Mitt Romney’s post kicking off a “campaign” — one of many being launched today, no doubt — has a great, simple takeaway:
What Barack Obama has ushered into the American political landscape is not good for our country; in the words of an ancient maxim, “what starts twisted, ends twisted.”
For Americans, it’s just the start for both Obamacare and the campaigns to stop it. In Britain, the NHS has a budget that’s tripled just since 1997 (imagine Obamacare at $3 trillion), and all that money has bought is more horror stories.
One would think this would give the Tories, approaching an election, a great opportunity to revisit a bad idea and roll it bloody well back, mate. But no such luck. Cameron Conservatives are somewhere to the left of Lincoln Chafee and, not surprisingly, appear increasingly unlikely to defeat the somnambulant Gordon Brown. The consequence: untreatable, chronic melancholy has crippled the Tories.
At The Fortnightly Review, British philosopher Anthony O’Hear gives as good a rationale as you can get for not letting Obamacare get to the “roll-back” stage.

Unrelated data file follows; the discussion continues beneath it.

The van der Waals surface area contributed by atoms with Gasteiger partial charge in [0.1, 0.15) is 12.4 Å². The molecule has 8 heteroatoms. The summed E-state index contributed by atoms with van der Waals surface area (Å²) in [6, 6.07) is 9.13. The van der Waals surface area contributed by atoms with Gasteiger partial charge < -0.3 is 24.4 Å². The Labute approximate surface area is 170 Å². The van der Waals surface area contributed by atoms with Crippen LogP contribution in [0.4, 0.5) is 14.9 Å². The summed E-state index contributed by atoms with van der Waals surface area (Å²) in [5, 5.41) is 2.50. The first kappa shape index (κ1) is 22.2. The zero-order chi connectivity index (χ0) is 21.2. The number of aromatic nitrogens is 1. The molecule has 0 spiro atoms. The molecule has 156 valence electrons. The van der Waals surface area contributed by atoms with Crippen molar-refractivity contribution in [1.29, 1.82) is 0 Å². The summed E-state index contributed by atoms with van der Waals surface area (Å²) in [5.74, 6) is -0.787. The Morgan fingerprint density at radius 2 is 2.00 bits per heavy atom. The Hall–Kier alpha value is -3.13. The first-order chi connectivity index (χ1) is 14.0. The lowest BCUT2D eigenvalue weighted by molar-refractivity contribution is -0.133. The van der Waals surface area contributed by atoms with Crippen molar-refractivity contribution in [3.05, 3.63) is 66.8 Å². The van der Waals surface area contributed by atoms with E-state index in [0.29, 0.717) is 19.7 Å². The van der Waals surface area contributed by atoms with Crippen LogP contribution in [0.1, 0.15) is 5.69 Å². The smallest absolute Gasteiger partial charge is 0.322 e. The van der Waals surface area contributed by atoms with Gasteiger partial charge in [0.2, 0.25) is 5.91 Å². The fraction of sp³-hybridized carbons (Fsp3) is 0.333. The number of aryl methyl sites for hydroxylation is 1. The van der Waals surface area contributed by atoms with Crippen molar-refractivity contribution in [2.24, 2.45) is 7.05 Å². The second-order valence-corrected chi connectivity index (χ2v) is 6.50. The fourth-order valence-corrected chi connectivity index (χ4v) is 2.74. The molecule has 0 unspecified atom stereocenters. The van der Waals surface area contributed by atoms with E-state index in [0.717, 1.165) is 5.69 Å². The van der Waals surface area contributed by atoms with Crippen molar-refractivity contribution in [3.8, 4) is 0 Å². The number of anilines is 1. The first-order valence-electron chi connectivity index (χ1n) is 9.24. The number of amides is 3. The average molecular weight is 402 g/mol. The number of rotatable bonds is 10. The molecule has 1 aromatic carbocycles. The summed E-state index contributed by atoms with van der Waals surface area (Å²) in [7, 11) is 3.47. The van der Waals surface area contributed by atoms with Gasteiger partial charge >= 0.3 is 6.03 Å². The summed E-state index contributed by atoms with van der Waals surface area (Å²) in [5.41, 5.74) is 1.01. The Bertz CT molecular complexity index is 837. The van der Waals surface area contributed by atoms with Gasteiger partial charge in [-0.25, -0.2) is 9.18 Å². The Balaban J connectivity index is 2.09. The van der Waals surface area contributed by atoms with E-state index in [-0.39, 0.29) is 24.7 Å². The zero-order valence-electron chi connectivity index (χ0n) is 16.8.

It is very hard to know who to vote for in the forthcoming election, or indeed whether to vote at all. There is no voice offering an alternative to the soft totalitarianism we have become so used to, or proposing any dismantling of the great leviathan bearing down on individual souls. That leviathan gained ground because people believed that it could remedy weaknesses inherent in the human condition, which in another age might have been seen as the inevitable outcome of original sin.
Original sin! That Obamacare: some apple; some core.